But at some point you wake up and realise that all that wonder and magic do not come for free. Unlike your eager colleagues, your stakeholders (yea, the people who pay you) care little about philosophy or fashion and a lot about the money they pay to build a product they can sell. And the bottom line is that its harder to code for immutability and easier to break it, plus there is little point having an immutable front-end if you don’t have a back-end to support it. When (and if!) you finally convince your stakeholders that you should publish and consume events via a push techology like WebSockets, you find out what a pain it is to scale in production.


Now for some advice, should you choose to accept it.

A choice to write JavaScript using FP/Immutability is also a choice to make your application code-base larger, more complex and harder to manage. I would strongly argue for limiting this approach to your Redux reducers, unless you know what you are doing… And IF you are going to go ahead and use immutability regardless, then apply immutable state to your whole application stack, and not just the client-side, as you’re missing the real value of it otherwise.

Now, if you are fortunate enough to be able to make choices in your work, then try and use your wisdom (or not) and do what’s right by the person who is paying you. You can base this on your experience, on your gut, or whats going on around you (admittedly if everyone is using React/Redux then there a valid argument that it will be easier to find a resource to continue your work).. Alternatively, you can try either Resume Driven Development or Hype Driven Development approaches. They might be more your sort of thing.

In short, the thing to be said for immutability is that it will make you fashionable with your peers, at least until the next craze comes around, by which point you’ll be glad to move on.

And the reply!

Hello Steven, Yes. I had all these doubts when I considered immutable.js and redux. But, your answer is amazing! It adds lot of value and thanks for addressing every single point that I had doubts on. It’s so much more clear/better now even after working for months on immutable objects. – bozzmob



  1. Marija says:

    THANK YOU! Finally somebody who wants to create some real product thinking how to do it in real time with real people!

  2. Peter Andrews says:

    This is a brilliant article. Why do you spoil it by using the repulsive cliche “There are 10 ways to skin a cat.” How about being a bit more original (and less offensive)?

  3. steven says:

    Updated it to `many ways to skin a cat` which is the more recognizable version. Thanks Peter, and sorry that the cat is staying, none of the alternatives were punchy enough to get my point across.

  4. Johann says:

    Well you missed the most important benefit: Tracking state changes functionally and centrally makes your code 100x easier to reason about and maintain. Dealing with immutability is an unfortunate side effect of functional architecture. Immutability is not a perk, it is something you have to deal with if you want code that is easier to maintain and reason about, basically. And IMO this is not even a subjective opinion – code where every little component can change your state without notifying anyone that made assumptions on a given state is a bug-fest. People have been writing imperative code for 50 years too and they have been dealing with the same class of bugs over and over again. Functional management of state eliminates a whole class of bugs – it is a solution, with tradeoffs. Dealing with immutability in languages not explicitly designed for that kind of thing is a con, I agree but again, it is a tradeoff. The horse that says “I can time travel” reminds me of imperative code where everyone changes state at will actually, the front-end of the app looks “good” but there are state related bugs lurking everywhere.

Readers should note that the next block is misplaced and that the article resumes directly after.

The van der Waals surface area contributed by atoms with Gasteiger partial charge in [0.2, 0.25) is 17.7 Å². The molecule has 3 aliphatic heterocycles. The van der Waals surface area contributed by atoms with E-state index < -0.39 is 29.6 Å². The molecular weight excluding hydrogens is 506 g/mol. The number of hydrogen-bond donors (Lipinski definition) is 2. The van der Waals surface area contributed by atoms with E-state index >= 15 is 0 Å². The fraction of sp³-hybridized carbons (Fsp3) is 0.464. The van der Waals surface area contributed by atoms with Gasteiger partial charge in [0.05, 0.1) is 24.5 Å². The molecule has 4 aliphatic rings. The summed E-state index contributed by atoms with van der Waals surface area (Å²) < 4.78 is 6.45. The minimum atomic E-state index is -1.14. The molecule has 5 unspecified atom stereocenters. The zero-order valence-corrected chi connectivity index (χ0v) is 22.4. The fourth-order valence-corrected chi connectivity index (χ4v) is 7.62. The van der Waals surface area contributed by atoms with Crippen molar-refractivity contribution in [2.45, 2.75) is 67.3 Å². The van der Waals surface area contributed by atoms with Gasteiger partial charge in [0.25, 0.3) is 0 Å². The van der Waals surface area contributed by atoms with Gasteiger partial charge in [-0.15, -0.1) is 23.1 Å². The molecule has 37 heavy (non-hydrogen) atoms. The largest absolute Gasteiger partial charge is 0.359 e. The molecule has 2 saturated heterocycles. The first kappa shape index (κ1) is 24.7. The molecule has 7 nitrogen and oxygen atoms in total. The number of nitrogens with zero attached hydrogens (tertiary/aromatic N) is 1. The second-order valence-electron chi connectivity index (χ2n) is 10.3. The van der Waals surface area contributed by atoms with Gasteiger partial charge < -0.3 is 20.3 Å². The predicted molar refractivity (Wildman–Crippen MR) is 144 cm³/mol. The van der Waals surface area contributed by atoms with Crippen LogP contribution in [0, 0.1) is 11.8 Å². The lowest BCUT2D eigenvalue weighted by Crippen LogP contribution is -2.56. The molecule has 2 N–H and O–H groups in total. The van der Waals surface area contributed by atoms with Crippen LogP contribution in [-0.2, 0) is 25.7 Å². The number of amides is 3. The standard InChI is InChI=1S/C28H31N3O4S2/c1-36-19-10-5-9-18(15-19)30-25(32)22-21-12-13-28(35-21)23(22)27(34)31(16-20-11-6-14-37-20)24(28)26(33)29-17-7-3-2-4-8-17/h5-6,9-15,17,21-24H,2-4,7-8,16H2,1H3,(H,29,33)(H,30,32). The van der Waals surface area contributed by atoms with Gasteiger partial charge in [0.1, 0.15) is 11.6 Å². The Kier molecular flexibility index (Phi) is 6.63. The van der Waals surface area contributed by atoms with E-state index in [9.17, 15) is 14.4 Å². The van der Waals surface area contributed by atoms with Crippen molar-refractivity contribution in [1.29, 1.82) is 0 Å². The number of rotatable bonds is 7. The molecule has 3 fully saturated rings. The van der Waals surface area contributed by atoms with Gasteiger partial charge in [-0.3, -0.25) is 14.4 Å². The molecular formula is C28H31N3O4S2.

5. steven says:

    Hi Johann,

    I am tired of dogma. That’s why I wrote this article.

    There is so much hype about immutability already (since React became a thing) that someone needed to provide an alternate point of view for newbie developers who are contemplating going down this rabbit hole.

    And seriously, about the bugs.. Let me pick a bone there with you: There are no thread-related race-conditions in javascript. Every execution of the function stack is atomic, so the only state-related bugs you get are the ones we introduce ourselves: by losing track of the order in which we executed our code.

    With that in mind and because the language frees us from this plague, the only way to get unpredictable state is by either making a mess of it, or (my favorite) by picking the wrong third-party library to manage it. Just ask anyone who was building webapps before React how long they used to spend on side-effects.

    So you ‘eliminate a whole class of bugs’.. that didn’t really exist to begin with! And somehow this justifies introducing a whole degree of magnitude in the complexity of your app? … Er, no thanks, I’ll keep the trade-offs.

  6. ximo says:

    I’d argue that it’s not just the programmer’s fault that race conditions happen.

    Yes, there can’t be data races (thread-related race conditons) in a single-threaded environment, but as long as you deal with asynchronicity you may experience race conditions.

    The programmer may be culpable by not handling async correctly (await is a godsend in that regard!). But you may also reach more complex scenarios where it becomes hard to maintain the _correctness_ of your app. That does depend on the complexity of your app and its interactions with the outside (users/services). The trend is more concurrency, more interactions, not less.

    I don’t agree that FP and immutability introduce more complexity. If anything, I think it makes it easier to reason about code. But I admit that it’s very different from imperative or class-based programming, you have to understand it to use it correctly. Blindly jumping on a hype train is silly, as all hype trains are silly. But that doesn’t mean that the cargo is.

    I think Rich Hickey got a lot of things right in Clojure. I think embracing time (vs pretending it doesn’t exist) is the right way forward in an increasingly distributed and concurrent world. That applies to JavaScript as well. However wonderful the event-loop is, it isn’t immune to race conditions.

  7. Francisco Barros says:

    React makes use of immutability because it is easier to track state updates on non-primitive types like this than to do deep comparisons for each `key-value` pair in an object for example. For that reason, I favor immutability in React (frontend) in most (but not all situations).

    Other than that, I am completely against immutability in JavaScript in Node.js frameworks like Express, NestJS, etc… Because it brings no real benefit, makes you write more boilerplate or use 3rd party libs, makes your code slower and you should get no benefit at all from it.

    If I want immutability on the backend I will do my services in Phoenix (Elixir).

    Good to know I am not solo on this boat.